I think many of us share the concern that we’re not seeing much of that from the current Government. Instead we’re seeing too many slogans, too much spin and good intentions.

“It’s the thought the counts”, might be a good excuse for a bad birthday present, but it’s not a sound basis for policy at a time of national crisis. 

Almost every day we hear the Government will spend $x million dollars on a project and it will create thousand jobs.  

It feels like ministers believe the mere announcement of projected jobs is enough.

This is from an administration that has become a byword for failing to deliver on its promises.  KiwiBuild promised 100,000 houses; but the Prime Minister’s ill-conceived intervention at Ihumatao has stopped more houses being built there than the entire KiwiBuild programme has delivered so far.

We were promised Light Rail direct to the airport. That has been abandoned, after nearly three years of huge cost and effort that diverted energy and attention from all the other useful transport projects that have been needlessly delayed.

Shane Jones promised tens of thousands of jobs from the Provincial Growth Fund.  Details of the real outcomes so far are almost impossible to find, but their own latest estimate is 1,272 jobs as at 30 April. At the cost of billions.

Meantime, we continue to see a lack of accountability on spending decisions. The latest example is the complete absence of any published criteria or cost benefit analyses for the projects chosen for the ‘shovel ready’ money in the past few weeks. 

It seems the message has been sent from the Beehive, just get the shovels into the ground before the election regardless of whether the project stacks up on any rational basis.

Aside from its poor management and delivery, the Government’s primary error is its assumption that the best way to create jobs is for the Government to buy them.

Free enterprise, it seems, can’t be trusted; the expansion of the state will fix every problem.

National has a different view. Astute Government investment during a crisis can help generate jobs, but the primary engine of sustainable job creation is private sector investment.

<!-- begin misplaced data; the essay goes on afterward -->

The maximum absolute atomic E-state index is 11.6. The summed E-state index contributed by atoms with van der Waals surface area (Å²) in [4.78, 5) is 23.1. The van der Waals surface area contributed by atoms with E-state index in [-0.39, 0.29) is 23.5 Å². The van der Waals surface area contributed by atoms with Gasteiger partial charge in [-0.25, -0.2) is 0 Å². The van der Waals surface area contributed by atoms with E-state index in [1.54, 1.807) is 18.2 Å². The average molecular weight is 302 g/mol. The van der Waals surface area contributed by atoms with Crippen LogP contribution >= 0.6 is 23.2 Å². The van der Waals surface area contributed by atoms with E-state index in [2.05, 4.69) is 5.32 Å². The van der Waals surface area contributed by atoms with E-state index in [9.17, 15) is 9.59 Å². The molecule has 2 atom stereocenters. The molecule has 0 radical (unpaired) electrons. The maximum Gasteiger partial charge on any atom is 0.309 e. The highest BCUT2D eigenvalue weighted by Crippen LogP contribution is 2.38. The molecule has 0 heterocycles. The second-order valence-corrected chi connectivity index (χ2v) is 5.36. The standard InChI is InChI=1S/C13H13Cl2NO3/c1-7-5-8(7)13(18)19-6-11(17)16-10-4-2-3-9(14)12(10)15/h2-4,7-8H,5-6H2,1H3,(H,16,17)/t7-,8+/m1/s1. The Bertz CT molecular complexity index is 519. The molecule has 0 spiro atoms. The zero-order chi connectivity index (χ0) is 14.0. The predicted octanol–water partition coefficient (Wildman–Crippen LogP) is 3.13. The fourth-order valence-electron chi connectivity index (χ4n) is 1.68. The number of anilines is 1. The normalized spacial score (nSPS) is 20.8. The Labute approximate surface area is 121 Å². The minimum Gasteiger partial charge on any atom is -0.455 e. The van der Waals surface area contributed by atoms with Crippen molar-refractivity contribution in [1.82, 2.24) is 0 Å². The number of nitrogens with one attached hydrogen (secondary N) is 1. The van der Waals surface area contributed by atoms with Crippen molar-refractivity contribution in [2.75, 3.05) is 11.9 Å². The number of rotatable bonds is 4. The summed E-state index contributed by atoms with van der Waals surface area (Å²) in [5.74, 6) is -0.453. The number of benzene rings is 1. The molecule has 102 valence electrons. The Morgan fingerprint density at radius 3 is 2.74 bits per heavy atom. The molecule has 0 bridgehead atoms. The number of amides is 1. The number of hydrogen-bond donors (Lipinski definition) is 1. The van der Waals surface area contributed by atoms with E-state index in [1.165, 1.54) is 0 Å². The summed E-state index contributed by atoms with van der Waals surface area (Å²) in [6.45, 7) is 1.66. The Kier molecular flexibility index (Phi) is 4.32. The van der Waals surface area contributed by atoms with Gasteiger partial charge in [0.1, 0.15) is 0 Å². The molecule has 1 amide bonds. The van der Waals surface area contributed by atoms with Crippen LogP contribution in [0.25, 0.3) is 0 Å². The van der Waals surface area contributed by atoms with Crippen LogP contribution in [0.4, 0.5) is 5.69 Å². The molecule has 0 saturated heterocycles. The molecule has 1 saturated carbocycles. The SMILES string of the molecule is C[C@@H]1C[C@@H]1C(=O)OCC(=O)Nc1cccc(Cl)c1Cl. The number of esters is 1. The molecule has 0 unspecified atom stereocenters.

Last week we outlined National’s Economic Framework. The core pillars are:

  • Responsible Economic Management
  • Delivering Infrastructure
  • Reskilling and Retraining Our Workforce
  • A Greener, Smarter Future
  • Building Stronger Communities

Today, I will focus on the responsible economic management.

Why? Because the economy is about people. It’s about you, me, our families and our neighbourhoods.

To me, the point of a strong economy is to enable New Zealanders to do the most basic things in life well.

A strong economy improves our chances of finding satisfying and well-paying work so that we can look after ourselves and our families – the most fundamental task each of us have.

A society based on the assumption that its average citizen can’t or shouldn’t be expected to look after themselves and their families is doomed.  

That’s not what we believe.

Work itself, in its countless varieties, brings the opportunity to make a contribution to our world and the people in it, whether we’re providing someone with a new hip, a new app, or a cup of coffee with a smile.

And third, if we do well we can enjoy our success – however we measure it – and give something back to our communities and neighbourhoods.

That, to me, is the good life to which we aspire. 

As well as generating work and opportunities, good economic management and a strong economy enables the country to provide better public services that improve our lives – a quality education, access to world-class healthcare when we need it, decent transport infrastructure so we can get home on time, the reassurance of superannuation when we’re old.

At certain times of their lives some people can’t look after themselves and their families; this is especially the case during times of significant jobs losses. The stronger our economy is, the more we can help.